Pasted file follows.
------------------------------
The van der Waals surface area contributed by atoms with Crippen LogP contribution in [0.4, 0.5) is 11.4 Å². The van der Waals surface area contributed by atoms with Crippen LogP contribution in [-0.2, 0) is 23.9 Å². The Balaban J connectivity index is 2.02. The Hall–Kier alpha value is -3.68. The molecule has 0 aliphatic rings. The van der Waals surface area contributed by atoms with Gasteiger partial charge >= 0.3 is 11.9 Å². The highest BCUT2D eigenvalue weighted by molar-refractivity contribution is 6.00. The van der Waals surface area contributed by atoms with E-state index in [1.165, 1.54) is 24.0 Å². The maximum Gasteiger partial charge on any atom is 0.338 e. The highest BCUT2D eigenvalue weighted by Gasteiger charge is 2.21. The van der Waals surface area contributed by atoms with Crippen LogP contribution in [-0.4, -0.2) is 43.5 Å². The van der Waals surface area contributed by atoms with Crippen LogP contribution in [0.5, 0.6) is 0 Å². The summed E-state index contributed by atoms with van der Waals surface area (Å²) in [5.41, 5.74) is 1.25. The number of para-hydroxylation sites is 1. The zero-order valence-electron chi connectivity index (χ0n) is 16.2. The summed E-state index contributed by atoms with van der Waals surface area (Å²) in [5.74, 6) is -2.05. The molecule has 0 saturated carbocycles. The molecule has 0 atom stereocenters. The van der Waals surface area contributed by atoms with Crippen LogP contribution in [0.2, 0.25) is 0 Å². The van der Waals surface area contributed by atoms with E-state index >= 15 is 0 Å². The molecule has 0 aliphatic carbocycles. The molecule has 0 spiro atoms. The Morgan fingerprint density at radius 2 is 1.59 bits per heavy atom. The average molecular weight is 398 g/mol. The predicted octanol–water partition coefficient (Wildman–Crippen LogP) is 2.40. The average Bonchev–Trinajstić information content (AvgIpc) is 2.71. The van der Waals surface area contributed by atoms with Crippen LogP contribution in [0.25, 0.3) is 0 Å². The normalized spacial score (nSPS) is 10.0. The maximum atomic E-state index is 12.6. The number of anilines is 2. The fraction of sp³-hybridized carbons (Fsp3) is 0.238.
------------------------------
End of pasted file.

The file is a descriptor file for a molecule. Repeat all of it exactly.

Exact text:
The van der Waals surface area contributed by atoms with Crippen LogP contribution in [0.4, 0.5) is 11.4 Å². The van der Waals surface area contributed by atoms with Crippen LogP contribution in [-0.2, 0) is 23.9 Å². The Balaban J connectivity index is 2.02. The Hall–Kier alpha value is -3.68. The molecule has 0 aliphatic rings. The van der Waals surface area contributed by atoms with Gasteiger partial charge >= 0.3 is 11.9 Å². The highest BCUT2D eigenvalue weighted by molar-refractivity contribution is 6.00. The van der Waals surface area contributed by atoms with E-state index in [1.165, 1.54) is 24.0 Å². The maximum Gasteiger partial charge on any atom is 0.338 e. The highest BCUT2D eigenvalue weighted by Gasteiger charge is 2.21. The van der Waals surface area contributed by atoms with Crippen LogP contribution in [-0.4, -0.2) is 43.5 Å². The van der Waals surface area contributed by atoms with Crippen LogP contribution in [0.5, 0.6) is 0 Å². The summed E-state index contributed by atoms with van der Waals surface area (Å²) in [5.41, 5.74) is 1.25. The number of para-hydroxylation sites is 1. The zero-order valence-electron chi connectivity index (χ0n) is 16.2. The summed E-state index contributed by atoms with van der Waals surface area (Å²) in [5.74, 6) is -2.05. The molecule has 0 saturated carbocycles. The molecule has 0 atom stereocenters. The van der Waals surface area contributed by atoms with Crippen LogP contribution in [0.2, 0.25) is 0 Å². The van der Waals surface area contributed by atoms with E-state index >= 15 is 0 Å². The molecule has 0 aliphatic carbocycles. The molecule has 0 spiro atoms. The Morgan fingerprint density at radius 2 is 1.59 bits per heavy atom. The average molecular weight is 398 g/mol. The predicted octanol–water partition coefficient (Wildman–Crippen LogP) is 2.40. The average Bonchev–Trinajstić information content (AvgIpc) is 2.71. The van der Waals surface area contributed by atoms with Crippen LogP contribution in [0.25, 0.3) is 0 Å². The normalized spacial score (nSPS) is 10.0. The maximum atomic E-state index is 12.6. The number of anilines is 2. The fraction of sp³-hybridized carbons (Fsp3) is 0.238.